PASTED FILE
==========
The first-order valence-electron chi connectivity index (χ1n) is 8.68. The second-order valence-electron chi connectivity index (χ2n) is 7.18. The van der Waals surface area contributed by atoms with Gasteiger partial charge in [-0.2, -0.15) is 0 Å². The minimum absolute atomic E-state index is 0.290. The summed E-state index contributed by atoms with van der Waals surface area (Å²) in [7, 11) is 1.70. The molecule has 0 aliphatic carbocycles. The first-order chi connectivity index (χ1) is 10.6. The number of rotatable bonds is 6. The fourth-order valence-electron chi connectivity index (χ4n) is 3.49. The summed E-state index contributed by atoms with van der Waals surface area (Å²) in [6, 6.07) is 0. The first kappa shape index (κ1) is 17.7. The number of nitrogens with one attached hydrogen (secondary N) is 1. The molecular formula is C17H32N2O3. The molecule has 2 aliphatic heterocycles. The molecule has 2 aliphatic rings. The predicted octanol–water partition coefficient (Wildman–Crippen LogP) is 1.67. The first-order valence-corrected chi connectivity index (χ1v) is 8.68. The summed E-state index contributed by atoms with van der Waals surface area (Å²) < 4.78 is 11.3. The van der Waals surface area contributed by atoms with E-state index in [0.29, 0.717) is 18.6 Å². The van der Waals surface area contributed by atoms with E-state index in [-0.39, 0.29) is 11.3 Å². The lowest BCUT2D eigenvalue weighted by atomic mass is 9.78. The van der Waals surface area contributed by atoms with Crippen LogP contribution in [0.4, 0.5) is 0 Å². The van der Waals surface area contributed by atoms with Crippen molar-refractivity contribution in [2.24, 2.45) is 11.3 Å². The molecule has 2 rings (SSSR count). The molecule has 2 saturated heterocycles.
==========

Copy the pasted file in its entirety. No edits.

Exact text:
The first-order valence-electron chi connectivity index (χ1n) is 8.68. The second-order valence-electron chi connectivity index (χ2n) is 7.18. The van der Waals surface area contributed by atoms with Gasteiger partial charge in [-0.2, -0.15) is 0 Å². The minimum absolute atomic E-state index is 0.290. The summed E-state index contributed by atoms with van der Waals surface area (Å²) in [7, 11) is 1.70. The molecule has 0 aliphatic carbocycles. The first-order chi connectivity index (χ1) is 10.6. The number of rotatable bonds is 6. The fourth-order valence-electron chi connectivity index (χ4n) is 3.49. The summed E-state index contributed by atoms with van der Waals surface area (Å²) in [6, 6.07) is 0. The first kappa shape index (κ1) is 17.7. The number of nitrogens with one attached hydrogen (secondary N) is 1. The molecular formula is C17H32N2O3. The molecule has 2 aliphatic heterocycles. The molecule has 2 aliphatic rings. The predicted octanol–water partition coefficient (Wildman–Crippen LogP) is 1.67. The first-order valence-corrected chi connectivity index (χ1v) is 8.68. The summed E-state index contributed by atoms with van der Waals surface area (Å²) < 4.78 is 11.3. The van der Waals surface area contributed by atoms with E-state index in [0.29, 0.717) is 18.6 Å². The van der Waals surface area contributed by atoms with E-state index in [-0.39, 0.29) is 11.3 Å². The lowest BCUT2D eigenvalue weighted by atomic mass is 9.78. The van der Waals surface area contributed by atoms with Crippen LogP contribution in [0.4, 0.5) is 0 Å². The van der Waals surface area contributed by atoms with Crippen molar-refractivity contribution in [2.24, 2.45) is 11.3 Å². The molecule has 2 rings (SSSR count). The molecule has 2 saturated heterocycles.